Eliminating Waste by Getting Rid of Unneeded Federal Real Estate
Posted byon June 10, 2010 at 10:24 AM EST
The Federal Government is the largest property owner and energy user in the country, with an inventory that includes 1.2 million buildings, structures, and land parcels. This includes 14,000 building and structures currently designated as excess and 55,000 identified as under- and not-utilized. Currently, Federal agencies operate and maintain more real property assets than necessary, unnecessarily raising costs to the taxpayer.
That is why today the President signed a Memorandum directing agencies to accelerate efforts to remove excess and surplus property for a savings of $8 billion by FY 2012. The Department of Defense anticipates achieving $5 billion in real property cost savings through the Base Realignment and Closure (BRAC) process by the end of Fiscal Year 2012. In addition, government agencies will achieve $3 billion in cost savings through reducing annual operating costs, cutting square footage through expanding telework, undertaking other space realignment efforts (such as consolidating existing space within owned buildings), and selling buildings.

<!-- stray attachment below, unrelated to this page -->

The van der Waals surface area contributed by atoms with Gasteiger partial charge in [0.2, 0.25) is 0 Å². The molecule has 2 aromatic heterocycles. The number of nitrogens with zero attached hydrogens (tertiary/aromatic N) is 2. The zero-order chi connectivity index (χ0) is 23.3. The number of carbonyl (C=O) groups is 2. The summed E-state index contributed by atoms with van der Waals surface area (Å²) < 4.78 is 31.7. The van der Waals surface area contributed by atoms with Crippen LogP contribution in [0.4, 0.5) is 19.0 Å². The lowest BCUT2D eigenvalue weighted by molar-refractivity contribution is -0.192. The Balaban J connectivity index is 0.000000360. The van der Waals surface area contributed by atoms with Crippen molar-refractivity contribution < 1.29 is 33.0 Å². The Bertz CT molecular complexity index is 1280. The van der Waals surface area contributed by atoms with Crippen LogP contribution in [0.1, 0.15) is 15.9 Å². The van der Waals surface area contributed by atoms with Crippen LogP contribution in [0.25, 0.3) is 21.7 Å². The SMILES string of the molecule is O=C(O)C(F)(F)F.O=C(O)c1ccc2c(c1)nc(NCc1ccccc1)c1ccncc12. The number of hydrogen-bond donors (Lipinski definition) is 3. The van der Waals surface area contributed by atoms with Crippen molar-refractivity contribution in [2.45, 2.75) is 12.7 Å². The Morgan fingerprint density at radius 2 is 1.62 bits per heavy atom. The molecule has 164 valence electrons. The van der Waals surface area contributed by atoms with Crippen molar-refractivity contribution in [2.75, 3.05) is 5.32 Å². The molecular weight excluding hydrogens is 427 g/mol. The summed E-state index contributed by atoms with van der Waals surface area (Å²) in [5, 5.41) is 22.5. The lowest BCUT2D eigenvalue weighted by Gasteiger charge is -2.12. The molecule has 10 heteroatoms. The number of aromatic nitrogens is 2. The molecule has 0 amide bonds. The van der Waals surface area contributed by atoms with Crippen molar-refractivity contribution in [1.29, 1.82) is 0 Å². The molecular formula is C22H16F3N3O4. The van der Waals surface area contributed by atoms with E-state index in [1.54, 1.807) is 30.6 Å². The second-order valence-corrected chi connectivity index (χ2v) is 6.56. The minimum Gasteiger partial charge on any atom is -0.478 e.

In addition, the Memorandum requires agencies to reduce waste by:
- Eliminating lease arrangements that are not cost effective;
- Streamlining current processes to accelerate the identification of excess assets and disposal of surplus assets;
- Pursuing consolidation opportunities within and across agencies in common asset types (such as data centers, office space, warehouses, and laboratories);
- Increasing occupancy rates in facilities through innovative approaches to space management and alternative work arrangements, such as telework; and
- Combining acquisition of new space with a corresponding reduction in existing space.
The Memorandum also requires more efficient use of remaining real property assets, through saving energy and water, and reducing greenhouse gas emissions.
The Presidential Memorandum on Real Property is part of the Administration’s broader effort to modernize and reform government. Earlier this week, I spoke about this critical topic in an address at the Center for American Progress. The steps outlined in this Memorandum will help us spend taxpayer money wisely and create a more efficient and effective government.
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